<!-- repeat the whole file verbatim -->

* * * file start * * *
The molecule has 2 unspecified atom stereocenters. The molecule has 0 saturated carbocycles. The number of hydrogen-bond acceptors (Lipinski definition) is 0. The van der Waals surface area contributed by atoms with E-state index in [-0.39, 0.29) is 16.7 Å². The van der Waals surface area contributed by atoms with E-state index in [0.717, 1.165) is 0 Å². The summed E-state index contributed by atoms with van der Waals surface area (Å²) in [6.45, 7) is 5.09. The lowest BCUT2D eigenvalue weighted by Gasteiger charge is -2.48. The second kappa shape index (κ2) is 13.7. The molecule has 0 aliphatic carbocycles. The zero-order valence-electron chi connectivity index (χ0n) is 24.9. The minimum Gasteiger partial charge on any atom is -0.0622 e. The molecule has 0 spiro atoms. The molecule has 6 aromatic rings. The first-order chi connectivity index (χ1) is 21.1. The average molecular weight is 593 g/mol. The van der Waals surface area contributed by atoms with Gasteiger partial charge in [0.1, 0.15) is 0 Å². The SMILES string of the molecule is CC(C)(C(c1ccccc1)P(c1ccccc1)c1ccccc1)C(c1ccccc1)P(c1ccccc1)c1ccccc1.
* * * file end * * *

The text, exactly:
The molecule has 2 unspecified atom stereocenters. The molecule has 0 saturated carbocycles. The number of hydrogen-bond acceptors (Lipinski definition) is 0. The van der Waals surface area contributed by atoms with E-state index in [-0.39, 0.29) is 16.7 Å². The van der Waals surface area contributed by atoms with E-state index in [0.717, 1.165) is 0 Å². The summed E-state index contributed by atoms with van der Waals surface area (Å²) in [6.45, 7) is 5.09. The lowest BCUT2D eigenvalue weighted by Gasteiger charge is -2.48. The second kappa shape index (κ2) is 13.7. The molecule has 0 aliphatic carbocycles. The zero-order valence-electron chi connectivity index (χ0n) is 24.9. The minimum Gasteiger partial charge on any atom is -0.0622 e. The molecule has 0 spiro atoms. The molecule has 6 aromatic rings. The first-order chi connectivity index (χ1) is 21.1. The average molecular weight is 593 g/mol. The van der Waals surface area contributed by atoms with Gasteiger partial charge in [0.1, 0.15) is 0 Å². The SMILES string of the molecule is CC(C)(C(c1ccccc1)P(c1ccccc1)c1ccccc1)C(c1ccccc1)P(c1ccccc1)c1ccccc1.